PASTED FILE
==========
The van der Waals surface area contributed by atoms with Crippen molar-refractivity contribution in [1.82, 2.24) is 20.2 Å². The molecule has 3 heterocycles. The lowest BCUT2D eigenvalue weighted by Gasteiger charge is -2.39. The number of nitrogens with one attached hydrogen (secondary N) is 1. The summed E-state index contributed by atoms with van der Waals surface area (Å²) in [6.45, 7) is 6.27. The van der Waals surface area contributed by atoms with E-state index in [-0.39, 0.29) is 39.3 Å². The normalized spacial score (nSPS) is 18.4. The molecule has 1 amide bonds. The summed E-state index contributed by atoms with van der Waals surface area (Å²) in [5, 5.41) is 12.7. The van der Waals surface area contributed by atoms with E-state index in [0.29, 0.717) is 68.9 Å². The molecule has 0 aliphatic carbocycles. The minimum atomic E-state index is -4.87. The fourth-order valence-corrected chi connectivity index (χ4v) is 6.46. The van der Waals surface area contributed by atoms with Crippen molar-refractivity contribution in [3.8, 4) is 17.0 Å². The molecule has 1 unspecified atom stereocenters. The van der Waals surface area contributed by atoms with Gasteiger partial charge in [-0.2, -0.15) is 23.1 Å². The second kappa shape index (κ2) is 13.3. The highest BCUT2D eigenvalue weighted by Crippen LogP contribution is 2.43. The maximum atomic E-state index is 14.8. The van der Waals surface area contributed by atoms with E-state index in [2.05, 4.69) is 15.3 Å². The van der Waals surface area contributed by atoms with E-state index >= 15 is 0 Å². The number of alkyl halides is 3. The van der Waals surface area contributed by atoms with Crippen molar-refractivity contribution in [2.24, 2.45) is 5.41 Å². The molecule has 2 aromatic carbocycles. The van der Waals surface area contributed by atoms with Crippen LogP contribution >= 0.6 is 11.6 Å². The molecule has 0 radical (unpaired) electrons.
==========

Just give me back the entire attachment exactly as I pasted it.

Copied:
The van der Waals surface area contributed by atoms with Crippen molar-refractivity contribution in [1.82, 2.24) is 20.2 Å². The molecule has 3 heterocycles. The lowest BCUT2D eigenvalue weighted by Gasteiger charge is -2.39. The number of nitrogens with one attached hydrogen (secondary N) is 1. The summed E-state index contributed by atoms with van der Waals surface area (Å²) in [6.45, 7) is 6.27. The van der Waals surface area contributed by atoms with E-state index in [-0.39, 0.29) is 39.3 Å². The normalized spacial score (nSPS) is 18.4. The molecule has 1 amide bonds. The summed E-state index contributed by atoms with van der Waals surface area (Å²) in [5, 5.41) is 12.7. The van der Waals surface area contributed by atoms with E-state index in [0.29, 0.717) is 68.9 Å². The molecule has 0 aliphatic carbocycles. The minimum atomic E-state index is -4.87. The fourth-order valence-corrected chi connectivity index (χ4v) is 6.46. The van der Waals surface area contributed by atoms with Crippen molar-refractivity contribution in [3.8, 4) is 17.0 Å². The molecule has 1 unspecified atom stereocenters. The van der Waals surface area contributed by atoms with Gasteiger partial charge in [-0.2, -0.15) is 23.1 Å². The second kappa shape index (κ2) is 13.3. The highest BCUT2D eigenvalue weighted by Crippen LogP contribution is 2.43. The maximum atomic E-state index is 14.8. The van der Waals surface area contributed by atoms with E-state index in [2.05, 4.69) is 15.3 Å². The van der Waals surface area contributed by atoms with E-state index >= 15 is 0 Å². The number of alkyl halides is 3. The van der Waals surface area contributed by atoms with Crippen molar-refractivity contribution in [2.24, 2.45) is 5.41 Å². The molecule has 2 aromatic carbocycles. The van der Waals surface area contributed by atoms with Crippen LogP contribution >= 0.6 is 11.6 Å². The molecule has 0 radical (unpaired) electrons.